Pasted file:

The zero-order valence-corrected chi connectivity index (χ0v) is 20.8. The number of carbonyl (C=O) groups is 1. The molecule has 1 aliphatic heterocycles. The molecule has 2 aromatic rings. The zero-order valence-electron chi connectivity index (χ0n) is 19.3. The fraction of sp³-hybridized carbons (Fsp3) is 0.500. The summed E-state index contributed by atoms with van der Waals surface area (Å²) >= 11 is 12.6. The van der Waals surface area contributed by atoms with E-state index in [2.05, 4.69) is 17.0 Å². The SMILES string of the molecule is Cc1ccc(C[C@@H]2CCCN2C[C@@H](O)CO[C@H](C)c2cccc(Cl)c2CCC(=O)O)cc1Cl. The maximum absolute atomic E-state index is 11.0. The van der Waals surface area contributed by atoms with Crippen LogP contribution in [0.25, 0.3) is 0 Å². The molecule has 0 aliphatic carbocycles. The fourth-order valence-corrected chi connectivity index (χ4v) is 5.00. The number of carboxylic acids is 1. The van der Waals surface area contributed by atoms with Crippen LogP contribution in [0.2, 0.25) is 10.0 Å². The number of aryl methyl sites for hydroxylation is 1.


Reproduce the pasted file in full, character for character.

The zero-order valence-corrected chi connectivity index (χ0v) is 20.8. The number of carbonyl (C=O) groups is 1. The molecule has 1 aliphatic heterocycles. The molecule has 2 aromatic rings. The zero-order valence-electron chi connectivity index (χ0n) is 19.3. The fraction of sp³-hybridized carbons (Fsp3) is 0.500. The summed E-state index contributed by atoms with van der Waals surface area (Å²) >= 11 is 12.6. The van der Waals surface area contributed by atoms with E-state index in [2.05, 4.69) is 17.0 Å². The SMILES string of the molecule is Cc1ccc(C[C@@H]2CCCN2C[C@@H](O)CO[C@H](C)c2cccc(Cl)c2CCC(=O)O)cc1Cl. The maximum absolute atomic E-state index is 11.0. The van der Waals surface area contributed by atoms with Crippen LogP contribution in [0.25, 0.3) is 0 Å². The molecule has 0 aliphatic carbocycles. The fourth-order valence-corrected chi connectivity index (χ4v) is 5.00. The number of carboxylic acids is 1. The van der Waals surface area contributed by atoms with Crippen LogP contribution in [0.2, 0.25) is 10.0 Å². The number of aryl methyl sites for hydroxylation is 1.